A long time ago in a galaxy far, far away (well ok, in northernEngland), a group of Rebel scum (i.e. Savas, Paul, Thomas, and me) wrote a paper whose purpose was to demonstrate that all the “special” things that were needed to enable Grid computing could be aciheved using stable Web Services technology (specifically SOAP, WSDL, and WS-Context). We were, unofficially, villified and it seemed that only a few people were prepared to be associated with us in public (in particular Steve Loughran was a gent as were many of the UK e-Science people and their friends).
That paper caused a huge outcry in the Grid community and led to the deprecation of the “special” OGSI set of Grid technologies (not that the GGF has ever acknowledged this officially). The OGSI work was replaced with WS-RF which maintained the same object-like model including all kinds of crazy non-scalable stuff like renewable references (yeah, a WTF indeed!).
While the likes of HP, IBM, and small players like Globus went about happily implementing this set of specs, the rest of the world carried on doing similar things with plain old Web Services and reaped the benefits of widely adopted standards and commoditisation.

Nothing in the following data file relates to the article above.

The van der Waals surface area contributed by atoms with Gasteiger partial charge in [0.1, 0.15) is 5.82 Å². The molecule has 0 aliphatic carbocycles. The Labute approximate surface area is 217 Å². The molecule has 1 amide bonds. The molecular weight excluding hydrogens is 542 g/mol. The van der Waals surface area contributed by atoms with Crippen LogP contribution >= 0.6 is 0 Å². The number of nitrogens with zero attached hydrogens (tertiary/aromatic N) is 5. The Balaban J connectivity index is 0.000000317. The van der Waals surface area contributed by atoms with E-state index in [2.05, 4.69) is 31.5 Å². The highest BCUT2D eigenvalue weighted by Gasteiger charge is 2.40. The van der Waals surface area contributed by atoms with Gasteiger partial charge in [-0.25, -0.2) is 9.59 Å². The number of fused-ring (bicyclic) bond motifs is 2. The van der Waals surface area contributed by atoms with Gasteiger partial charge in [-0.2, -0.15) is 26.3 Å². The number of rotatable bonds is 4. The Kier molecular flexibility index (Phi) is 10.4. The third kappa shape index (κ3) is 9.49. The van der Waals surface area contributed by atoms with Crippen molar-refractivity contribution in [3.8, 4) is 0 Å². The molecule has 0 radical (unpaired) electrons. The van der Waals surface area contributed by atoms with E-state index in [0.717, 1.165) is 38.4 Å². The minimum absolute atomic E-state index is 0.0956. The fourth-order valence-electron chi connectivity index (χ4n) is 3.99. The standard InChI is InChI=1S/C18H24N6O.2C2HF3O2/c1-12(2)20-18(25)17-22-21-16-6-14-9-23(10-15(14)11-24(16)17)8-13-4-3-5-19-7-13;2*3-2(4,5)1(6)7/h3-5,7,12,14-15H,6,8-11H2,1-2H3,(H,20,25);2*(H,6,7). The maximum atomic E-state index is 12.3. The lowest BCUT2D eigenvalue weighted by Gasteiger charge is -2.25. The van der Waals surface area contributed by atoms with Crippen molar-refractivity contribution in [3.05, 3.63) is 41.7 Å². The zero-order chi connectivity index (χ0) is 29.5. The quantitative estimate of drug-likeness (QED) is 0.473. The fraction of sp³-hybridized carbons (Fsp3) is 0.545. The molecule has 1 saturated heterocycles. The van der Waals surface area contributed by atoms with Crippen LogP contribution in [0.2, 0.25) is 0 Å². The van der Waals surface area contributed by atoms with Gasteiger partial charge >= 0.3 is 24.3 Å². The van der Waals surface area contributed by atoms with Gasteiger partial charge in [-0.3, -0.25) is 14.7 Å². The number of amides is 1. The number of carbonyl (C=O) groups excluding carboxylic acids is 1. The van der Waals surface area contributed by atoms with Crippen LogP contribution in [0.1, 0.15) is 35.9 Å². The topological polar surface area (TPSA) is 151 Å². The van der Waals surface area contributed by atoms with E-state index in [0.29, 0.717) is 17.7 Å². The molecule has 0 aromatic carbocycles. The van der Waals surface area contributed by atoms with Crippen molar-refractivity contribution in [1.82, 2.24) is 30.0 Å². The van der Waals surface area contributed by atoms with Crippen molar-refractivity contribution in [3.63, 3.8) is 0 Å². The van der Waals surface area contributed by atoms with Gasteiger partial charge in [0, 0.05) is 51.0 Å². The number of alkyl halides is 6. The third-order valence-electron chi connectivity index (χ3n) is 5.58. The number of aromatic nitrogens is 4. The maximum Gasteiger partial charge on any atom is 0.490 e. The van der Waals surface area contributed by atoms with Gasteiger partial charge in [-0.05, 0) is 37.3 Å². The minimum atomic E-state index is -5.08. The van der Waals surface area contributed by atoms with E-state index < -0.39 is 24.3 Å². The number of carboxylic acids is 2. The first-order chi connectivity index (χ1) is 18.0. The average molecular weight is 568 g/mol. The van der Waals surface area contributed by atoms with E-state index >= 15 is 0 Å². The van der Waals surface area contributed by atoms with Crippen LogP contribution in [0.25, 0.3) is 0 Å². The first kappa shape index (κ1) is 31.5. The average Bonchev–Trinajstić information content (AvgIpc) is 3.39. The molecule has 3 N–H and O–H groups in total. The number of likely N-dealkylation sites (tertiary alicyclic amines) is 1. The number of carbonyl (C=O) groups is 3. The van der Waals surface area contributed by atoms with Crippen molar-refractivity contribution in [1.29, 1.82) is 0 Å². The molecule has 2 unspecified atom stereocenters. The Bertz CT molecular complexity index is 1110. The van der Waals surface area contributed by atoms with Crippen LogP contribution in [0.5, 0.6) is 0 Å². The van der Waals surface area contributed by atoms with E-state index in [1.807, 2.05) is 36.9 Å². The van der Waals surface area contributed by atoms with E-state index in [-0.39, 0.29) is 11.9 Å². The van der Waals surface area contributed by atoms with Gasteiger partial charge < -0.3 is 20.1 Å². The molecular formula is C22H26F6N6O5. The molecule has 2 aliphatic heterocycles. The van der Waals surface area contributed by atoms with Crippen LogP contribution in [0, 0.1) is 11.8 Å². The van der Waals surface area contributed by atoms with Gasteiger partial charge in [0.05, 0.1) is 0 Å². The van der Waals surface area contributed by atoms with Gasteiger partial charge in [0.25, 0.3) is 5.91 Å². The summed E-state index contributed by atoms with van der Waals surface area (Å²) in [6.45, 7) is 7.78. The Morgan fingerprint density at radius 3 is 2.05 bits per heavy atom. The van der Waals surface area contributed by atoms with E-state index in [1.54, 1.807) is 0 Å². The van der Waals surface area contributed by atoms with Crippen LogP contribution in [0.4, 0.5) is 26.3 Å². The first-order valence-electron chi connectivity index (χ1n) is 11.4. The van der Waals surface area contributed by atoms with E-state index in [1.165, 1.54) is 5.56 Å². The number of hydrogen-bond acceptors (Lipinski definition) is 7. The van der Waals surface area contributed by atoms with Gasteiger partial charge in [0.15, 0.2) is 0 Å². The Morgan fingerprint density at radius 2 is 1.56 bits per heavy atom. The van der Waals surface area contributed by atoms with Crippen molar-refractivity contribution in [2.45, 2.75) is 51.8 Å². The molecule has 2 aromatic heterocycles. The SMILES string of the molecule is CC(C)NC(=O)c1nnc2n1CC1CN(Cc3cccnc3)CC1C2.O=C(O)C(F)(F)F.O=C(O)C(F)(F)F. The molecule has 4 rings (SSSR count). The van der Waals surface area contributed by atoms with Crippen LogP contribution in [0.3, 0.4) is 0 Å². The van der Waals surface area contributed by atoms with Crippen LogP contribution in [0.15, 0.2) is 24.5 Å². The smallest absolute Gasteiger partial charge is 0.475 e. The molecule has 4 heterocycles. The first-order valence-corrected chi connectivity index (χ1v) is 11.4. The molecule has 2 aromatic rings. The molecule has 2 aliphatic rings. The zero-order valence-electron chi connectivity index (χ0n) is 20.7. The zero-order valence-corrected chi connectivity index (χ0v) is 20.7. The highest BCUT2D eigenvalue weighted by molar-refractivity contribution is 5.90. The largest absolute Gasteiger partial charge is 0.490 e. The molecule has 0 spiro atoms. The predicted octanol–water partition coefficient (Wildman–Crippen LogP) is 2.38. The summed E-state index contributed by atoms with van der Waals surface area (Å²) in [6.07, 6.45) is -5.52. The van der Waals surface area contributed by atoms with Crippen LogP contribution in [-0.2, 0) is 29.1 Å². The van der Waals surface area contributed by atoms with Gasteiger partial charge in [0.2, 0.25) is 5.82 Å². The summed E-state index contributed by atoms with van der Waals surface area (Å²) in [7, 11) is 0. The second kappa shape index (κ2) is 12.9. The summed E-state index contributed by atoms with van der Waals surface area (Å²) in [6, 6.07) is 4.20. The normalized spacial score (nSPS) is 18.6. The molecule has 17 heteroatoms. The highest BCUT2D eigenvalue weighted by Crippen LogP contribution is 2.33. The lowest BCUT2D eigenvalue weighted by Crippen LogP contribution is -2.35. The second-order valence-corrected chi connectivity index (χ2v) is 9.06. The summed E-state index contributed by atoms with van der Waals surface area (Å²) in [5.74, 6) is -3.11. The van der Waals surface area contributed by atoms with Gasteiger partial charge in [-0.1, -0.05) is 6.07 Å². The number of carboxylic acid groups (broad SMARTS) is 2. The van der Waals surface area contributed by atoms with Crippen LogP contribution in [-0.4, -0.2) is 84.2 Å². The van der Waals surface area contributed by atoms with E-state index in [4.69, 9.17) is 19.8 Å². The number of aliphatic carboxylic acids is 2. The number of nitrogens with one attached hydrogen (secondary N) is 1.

As of today the fragmented landscape that has dogged management and eventing with Web Services is beginning to calm down. WS-RF is now effectively deprecated and the 800lb gorillas (including Microsoft who had not lent their support to WS-RF) and their smaller primate partners are moving towards interoperable standards within the W3C.
A friend of mine, who can’t be named for various political reasons, enthused to me this morning, “I told you so.” I agreed :-) Here’s to the Grid and the Emperor’s first set of actual clothes!
Update: Grid computing pioneer Ian Foster points out that moving from WS-RF and friends to WS-Transfer and friends should be a simple matter and that he is delighted with this outcome. I think it will be interesting to see how the Grid community adapts to the third major shift in Grid plumbing in five years.